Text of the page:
Not saying anything about allies will work, but then if you start discussing what to do if an ally is antagonistic, you can't force the player who placed him there to join in that discussion. Couldn't he/she say nothing?

completely realistic dialouge wrote:

Jim: So if Kelly is Benevolent we should do such and such.
Maximillien: Actually we should probably do this and this.
Jim: And if Kelly is Antagonistic we should do blah and blah.
Maximillien: ..............


I just find it hard to restrict what players can and can't infer to other players.

As for the math, it's about 75% likely the token will be the same as what you placed. Same odds as losing a Raptor on a scouting mission and people accept that risk all the time, without giving it a second thought.

I'll try it out the next game I run with the Ionian Nebula.
 
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Adria D
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Vollick1979 wrote:
Not saying anything about allies will work, but then if you start discussing what to do if an ally is antagonistic, you can't force the player who placed him there to join in that discussion. Couldn't he/she say nothing?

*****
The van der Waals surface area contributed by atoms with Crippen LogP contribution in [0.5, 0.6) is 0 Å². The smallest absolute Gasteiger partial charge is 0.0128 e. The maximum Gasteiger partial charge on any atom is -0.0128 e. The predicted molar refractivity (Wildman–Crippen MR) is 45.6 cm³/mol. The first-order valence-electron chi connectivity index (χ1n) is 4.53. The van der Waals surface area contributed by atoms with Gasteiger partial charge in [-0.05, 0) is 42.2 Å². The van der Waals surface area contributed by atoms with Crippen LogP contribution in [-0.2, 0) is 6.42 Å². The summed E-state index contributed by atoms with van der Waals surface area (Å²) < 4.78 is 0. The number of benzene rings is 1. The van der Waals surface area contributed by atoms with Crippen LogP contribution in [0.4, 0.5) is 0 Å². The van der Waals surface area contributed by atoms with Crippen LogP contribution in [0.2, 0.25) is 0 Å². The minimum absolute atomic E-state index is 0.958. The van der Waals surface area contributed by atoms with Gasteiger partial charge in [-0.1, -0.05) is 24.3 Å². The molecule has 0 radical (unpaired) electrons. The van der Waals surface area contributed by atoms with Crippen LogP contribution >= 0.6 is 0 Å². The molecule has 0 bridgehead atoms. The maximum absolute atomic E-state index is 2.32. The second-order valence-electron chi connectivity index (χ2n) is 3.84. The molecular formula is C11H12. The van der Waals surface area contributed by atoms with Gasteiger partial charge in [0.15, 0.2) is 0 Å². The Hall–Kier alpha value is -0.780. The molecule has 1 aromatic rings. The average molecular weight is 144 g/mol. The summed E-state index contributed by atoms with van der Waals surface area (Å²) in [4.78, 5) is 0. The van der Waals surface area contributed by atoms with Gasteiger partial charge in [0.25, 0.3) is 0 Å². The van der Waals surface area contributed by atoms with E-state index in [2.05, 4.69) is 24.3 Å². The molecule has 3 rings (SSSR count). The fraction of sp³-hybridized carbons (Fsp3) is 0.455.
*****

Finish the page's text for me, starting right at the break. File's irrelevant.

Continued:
I just find it hard to restrict what players can and can't infer to other players.

It does occasionally happen that the person who placed the ally stays out of the discussion. Just like it occasionally happens that someone who has no strong opinion on what should happen on a given turn stays out of the discussion on whether a player should XO someone on Command or the CAG.

It also happens that the person who placed the ally is active in the conversation, suggesting contingencies for both the benevolent and antagonistic aspects of the ally. I'm OK with whatever the player in question chooses to do, as long as they don't outright say "he's good" or "he's bad".